Lenovo’s first own factory in Europe celebrates one year

Since its first own plant in Budapest, Lenovo has shipped one million workstations and servers around the world

Lenovo has manufactured and shipped one million workstations and servers from its custom-built production facilities in Europe, just over a year after going live in Budapest, Hungary.

Lenovo’s Budapest plant opened in June 2022 to support customers across Europe, the Middle East and Africa (EMEA) and address infrastructure needs for high-end PC workstations, storage systems and servers.

As of June 2023, the factory has provided solutions to more than a thousand customers in 69 countries, while its scale and pace of operations have accelerated over the past year, as the company has indicated in a press release.

This factory has allowed the technology firm to distribute one million units, a figure that represents “a sample of the internal and external collaboration” that has taken place in the last year between employees and customers, as pointed out by the Lenovo Factory manager, Szabolcs Zolyomi.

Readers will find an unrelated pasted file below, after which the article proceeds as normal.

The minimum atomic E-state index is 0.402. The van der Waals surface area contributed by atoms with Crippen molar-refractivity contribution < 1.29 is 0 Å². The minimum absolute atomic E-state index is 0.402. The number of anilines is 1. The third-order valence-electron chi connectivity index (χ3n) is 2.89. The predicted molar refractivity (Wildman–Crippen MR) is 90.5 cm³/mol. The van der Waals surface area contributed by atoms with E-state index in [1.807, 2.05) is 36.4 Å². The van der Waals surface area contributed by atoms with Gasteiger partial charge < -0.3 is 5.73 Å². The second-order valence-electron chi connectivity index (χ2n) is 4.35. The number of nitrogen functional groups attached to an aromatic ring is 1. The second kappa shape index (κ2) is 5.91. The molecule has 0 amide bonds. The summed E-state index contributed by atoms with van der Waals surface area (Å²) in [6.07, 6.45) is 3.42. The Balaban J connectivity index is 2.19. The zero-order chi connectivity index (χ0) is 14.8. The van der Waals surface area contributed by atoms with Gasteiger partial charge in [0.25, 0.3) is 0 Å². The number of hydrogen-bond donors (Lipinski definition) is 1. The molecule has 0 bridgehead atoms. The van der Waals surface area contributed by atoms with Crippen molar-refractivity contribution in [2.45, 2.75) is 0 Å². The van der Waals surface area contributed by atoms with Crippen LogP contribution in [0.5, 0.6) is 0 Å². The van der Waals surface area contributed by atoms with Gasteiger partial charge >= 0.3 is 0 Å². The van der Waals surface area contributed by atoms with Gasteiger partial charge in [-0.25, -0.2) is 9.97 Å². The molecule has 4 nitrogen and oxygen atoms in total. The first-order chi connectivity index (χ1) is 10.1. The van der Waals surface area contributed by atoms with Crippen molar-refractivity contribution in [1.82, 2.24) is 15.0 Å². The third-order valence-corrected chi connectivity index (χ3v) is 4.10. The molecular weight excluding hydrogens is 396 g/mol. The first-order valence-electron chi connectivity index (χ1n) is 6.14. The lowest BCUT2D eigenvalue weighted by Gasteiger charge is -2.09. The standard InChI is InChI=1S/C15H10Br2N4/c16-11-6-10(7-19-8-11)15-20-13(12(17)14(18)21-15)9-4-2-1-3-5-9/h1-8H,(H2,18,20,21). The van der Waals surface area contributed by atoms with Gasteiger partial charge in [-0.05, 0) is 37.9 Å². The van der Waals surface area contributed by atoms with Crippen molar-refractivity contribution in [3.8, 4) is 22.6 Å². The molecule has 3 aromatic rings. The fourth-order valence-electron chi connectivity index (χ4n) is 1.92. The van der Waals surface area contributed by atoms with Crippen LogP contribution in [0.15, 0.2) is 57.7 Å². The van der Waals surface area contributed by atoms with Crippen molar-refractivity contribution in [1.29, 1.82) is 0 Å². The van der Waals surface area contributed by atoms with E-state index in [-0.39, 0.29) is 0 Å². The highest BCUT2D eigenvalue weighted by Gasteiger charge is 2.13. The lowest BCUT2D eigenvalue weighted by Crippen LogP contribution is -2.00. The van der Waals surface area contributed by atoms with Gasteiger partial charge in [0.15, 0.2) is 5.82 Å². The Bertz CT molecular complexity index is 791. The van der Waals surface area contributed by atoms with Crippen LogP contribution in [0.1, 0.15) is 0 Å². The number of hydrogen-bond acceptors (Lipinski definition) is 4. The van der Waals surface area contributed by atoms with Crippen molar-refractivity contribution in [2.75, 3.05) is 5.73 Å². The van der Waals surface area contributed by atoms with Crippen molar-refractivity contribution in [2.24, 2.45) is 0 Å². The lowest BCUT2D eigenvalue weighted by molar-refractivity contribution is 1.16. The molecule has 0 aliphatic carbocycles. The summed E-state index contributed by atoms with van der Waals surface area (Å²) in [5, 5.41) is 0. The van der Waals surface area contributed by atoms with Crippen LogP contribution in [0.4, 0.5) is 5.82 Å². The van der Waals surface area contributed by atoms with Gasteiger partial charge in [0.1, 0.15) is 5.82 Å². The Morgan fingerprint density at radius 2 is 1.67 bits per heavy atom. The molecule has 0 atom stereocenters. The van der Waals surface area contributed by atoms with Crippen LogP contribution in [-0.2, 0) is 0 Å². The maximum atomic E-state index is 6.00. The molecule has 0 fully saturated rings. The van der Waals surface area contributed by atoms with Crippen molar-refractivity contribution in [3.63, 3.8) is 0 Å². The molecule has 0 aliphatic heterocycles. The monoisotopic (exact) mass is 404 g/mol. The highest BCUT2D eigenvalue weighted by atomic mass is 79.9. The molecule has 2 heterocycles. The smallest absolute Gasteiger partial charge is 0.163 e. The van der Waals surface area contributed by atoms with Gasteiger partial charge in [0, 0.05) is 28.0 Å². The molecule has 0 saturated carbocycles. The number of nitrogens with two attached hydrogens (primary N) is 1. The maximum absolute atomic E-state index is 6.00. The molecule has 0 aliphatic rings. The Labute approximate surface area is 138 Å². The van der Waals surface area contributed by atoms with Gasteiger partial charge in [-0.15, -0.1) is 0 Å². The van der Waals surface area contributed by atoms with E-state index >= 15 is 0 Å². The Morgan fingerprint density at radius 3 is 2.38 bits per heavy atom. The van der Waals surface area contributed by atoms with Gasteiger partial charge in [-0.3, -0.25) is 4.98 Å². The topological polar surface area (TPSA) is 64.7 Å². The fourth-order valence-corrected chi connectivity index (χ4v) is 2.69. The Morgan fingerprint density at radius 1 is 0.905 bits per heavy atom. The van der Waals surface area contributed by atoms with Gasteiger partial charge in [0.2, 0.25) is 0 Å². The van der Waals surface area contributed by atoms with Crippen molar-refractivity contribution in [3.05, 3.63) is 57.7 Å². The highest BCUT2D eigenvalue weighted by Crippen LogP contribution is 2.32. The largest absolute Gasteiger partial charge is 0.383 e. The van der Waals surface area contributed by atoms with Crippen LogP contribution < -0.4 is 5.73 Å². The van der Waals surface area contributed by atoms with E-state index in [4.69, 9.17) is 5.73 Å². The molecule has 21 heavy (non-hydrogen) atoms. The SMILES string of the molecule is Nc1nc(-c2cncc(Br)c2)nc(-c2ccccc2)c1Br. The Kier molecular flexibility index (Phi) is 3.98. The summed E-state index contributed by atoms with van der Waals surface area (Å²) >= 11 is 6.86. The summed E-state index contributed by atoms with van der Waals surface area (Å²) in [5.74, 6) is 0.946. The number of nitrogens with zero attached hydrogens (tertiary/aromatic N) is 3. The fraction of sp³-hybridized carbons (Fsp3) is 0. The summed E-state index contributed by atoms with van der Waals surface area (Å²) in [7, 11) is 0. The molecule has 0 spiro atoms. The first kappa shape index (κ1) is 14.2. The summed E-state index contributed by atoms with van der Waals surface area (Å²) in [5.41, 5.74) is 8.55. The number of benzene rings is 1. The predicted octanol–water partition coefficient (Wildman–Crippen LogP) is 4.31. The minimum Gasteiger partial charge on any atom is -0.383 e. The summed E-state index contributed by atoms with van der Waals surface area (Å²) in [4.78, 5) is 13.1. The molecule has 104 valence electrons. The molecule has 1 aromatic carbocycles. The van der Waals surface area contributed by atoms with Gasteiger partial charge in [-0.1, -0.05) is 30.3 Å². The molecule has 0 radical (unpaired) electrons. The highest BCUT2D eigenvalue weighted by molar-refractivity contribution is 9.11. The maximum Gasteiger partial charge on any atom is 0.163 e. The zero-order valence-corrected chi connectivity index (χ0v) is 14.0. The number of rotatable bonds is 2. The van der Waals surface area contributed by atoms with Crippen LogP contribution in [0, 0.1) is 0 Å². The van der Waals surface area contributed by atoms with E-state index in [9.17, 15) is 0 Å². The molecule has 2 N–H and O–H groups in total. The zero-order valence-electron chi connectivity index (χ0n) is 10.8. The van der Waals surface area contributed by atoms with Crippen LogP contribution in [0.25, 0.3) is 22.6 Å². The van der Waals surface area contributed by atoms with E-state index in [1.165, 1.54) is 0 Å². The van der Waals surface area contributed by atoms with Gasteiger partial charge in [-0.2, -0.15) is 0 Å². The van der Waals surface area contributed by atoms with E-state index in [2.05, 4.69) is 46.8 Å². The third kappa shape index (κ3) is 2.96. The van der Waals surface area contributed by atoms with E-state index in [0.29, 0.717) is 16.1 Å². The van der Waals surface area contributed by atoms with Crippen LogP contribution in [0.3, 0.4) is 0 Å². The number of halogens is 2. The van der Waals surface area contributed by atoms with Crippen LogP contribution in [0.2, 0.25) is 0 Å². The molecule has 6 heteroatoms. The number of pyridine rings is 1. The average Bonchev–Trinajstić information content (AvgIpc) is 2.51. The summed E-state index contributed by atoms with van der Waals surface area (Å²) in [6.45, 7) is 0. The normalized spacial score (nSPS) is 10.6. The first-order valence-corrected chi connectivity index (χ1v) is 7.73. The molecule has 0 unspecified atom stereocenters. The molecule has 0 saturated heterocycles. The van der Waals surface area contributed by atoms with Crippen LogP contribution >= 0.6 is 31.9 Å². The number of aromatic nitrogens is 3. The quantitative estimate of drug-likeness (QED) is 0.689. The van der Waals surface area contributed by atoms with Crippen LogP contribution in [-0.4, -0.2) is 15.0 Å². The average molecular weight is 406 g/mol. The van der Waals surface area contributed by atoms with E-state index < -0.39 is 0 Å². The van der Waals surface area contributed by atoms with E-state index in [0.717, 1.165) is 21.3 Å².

“We have been able to respond to customer needs more effectively, with greater efficiency and control over product development and supply chain operations, all while continuing to uphold our commitment to sustainability and supporting the local community”, added the manager.

Lenovo explains that it built the Budapest manufacturing facility with sustainability in mind, and since its inauguration it has improved thermal insulation, completed the installation of lighting sensor systems, and optimized the use of waste heat from air compressors.

The Hungary factory is part of Lenovo’s global production network, distributed among 35 locations in eight regions to serve customers in 180 markets, including Argentina, Brazil, China, Hungary, India, Japan, Mexico, and the United States.

Since then, it has provided added capabilities to customers running some of the largest supercomputers in Europe, including the Barcelona Supercomputing Center in Spain, the Leibniz Supercomputing Center in Germany and SURF in the Netherlands.

Source: dpa

(Reference image source: Lenovo, Europa Press / dpa)

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